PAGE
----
Tuesday | June 28, 2016
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No scientific basis for GMO fears

As a medical professional reasonably informed in biology I write to convey my opinion that current efforts to limit GMO agriculture on Hawaii Island are not supported by evidence or prudent considerations of risks vs. benefits.

I include excerpts from the Scientific American, September 2013 article “Are Engineered Foods Evil?” by David H. Freedman.

“The European Union has funded 130 research projects, carried out by more than 500 independent teams. None of those studies have found any special risks from GM crops.

“The director of biotechnology at the Center for Science in the Public Interest, a science-based consumer-watch-dog group states ‘Current GM crops are safe to eat and can be grown safely in the environment.’

“The American Association for the Advancement of Science, the American Medical Association and the National Academy of Sciences have all unreservedly backed GM crops. The U.S. Food and Drug Association, along with its counterparts in several other countries, has repeatedly reviewed the large body of research and concluded that GM crops pose no unique health threat. Dozens of review studies carried out by academic researchers have backed that view.”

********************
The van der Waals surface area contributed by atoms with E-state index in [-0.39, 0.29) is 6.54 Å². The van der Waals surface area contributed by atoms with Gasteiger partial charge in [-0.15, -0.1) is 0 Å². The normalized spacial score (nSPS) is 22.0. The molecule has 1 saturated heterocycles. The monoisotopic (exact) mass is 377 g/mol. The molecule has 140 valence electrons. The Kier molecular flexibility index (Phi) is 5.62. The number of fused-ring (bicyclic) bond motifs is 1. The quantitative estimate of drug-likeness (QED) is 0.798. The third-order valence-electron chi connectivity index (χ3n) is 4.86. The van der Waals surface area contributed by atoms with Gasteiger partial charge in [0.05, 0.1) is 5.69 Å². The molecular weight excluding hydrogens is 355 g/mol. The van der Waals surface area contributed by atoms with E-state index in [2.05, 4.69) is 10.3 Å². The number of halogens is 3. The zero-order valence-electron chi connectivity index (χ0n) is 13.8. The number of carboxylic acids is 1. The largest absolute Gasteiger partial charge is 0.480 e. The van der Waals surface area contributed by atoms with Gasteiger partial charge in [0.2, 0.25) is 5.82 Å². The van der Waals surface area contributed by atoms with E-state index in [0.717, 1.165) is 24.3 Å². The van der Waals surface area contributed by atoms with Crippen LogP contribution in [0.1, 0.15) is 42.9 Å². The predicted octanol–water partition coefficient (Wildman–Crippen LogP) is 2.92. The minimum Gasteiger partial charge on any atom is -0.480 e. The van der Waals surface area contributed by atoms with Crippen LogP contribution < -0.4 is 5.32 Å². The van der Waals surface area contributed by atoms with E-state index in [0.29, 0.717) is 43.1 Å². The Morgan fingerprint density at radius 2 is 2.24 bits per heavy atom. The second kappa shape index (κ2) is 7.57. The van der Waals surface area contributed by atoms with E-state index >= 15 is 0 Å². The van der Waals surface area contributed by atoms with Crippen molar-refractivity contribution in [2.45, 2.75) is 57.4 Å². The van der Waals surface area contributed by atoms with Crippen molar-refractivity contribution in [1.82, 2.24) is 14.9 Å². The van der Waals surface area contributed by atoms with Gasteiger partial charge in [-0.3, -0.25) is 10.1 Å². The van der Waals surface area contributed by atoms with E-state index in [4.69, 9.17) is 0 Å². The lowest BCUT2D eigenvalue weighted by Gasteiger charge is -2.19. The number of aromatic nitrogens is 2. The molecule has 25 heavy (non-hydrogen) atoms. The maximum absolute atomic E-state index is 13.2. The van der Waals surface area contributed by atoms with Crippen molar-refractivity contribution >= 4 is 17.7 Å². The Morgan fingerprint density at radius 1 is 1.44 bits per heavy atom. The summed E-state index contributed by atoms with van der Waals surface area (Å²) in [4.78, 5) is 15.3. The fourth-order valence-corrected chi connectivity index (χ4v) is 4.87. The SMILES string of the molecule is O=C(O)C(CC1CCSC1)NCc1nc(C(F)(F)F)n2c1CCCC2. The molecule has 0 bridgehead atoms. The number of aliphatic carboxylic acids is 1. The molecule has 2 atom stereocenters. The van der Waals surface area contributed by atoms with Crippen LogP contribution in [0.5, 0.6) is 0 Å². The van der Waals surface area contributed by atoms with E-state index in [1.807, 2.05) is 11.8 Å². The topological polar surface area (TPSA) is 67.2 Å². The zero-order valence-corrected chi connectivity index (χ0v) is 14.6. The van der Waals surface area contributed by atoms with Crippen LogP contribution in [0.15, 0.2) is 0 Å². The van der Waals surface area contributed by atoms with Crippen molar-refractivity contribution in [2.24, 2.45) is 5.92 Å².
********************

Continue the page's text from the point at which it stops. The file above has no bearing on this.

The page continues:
The prime argument that anti-GM advocates can legitimately invoke is the “precautionary principle,” which holds that interventions or technologies should not be undertaken unless there is evidence of absolute safety. The article notes:

“But as medical researchers know, nothing can really be ‘proved safe.’ One can only fail to turn up significant risk after trying hard to find it — as is the case with GM crops.”

If one were to apply the same precautionary principle in medical science we would not be able to introduce any new medications whatsoever and we would never have developed joint replacements.

I would further argue that the current resolution that includes exceptions for the GM plant ban reflects contradiction. If GM plants were a menace then the crops that are most prevalent and already present would be the most problematic. If the risk evidence is strong enough then ban all GM plants.

Even if the resolution is ill-advisedly approved, there is the major monitoring and regulatory effort to be undertaken in validating presence or absence of GM plants. This is an effort that the county is not equipped to perform. If there were to be GM crop regulation this would be most appropriately done at the state or federal level.

Not a single verified case of illness has been attributed to GMO alterations. Nor is there a credible theory about how such illness might be mediated. Support for the current resolution is based more on ardent ideology rather than evidence. I encourage the Council to base decisions on evidence and common sense. The resolution should be rejected.

C. Eric Lindborg, MD, is a resident of Kailua-Kona.

Viewpoint articles are the opinion of the writer and not necessarily the opinion of West Hawaii Today.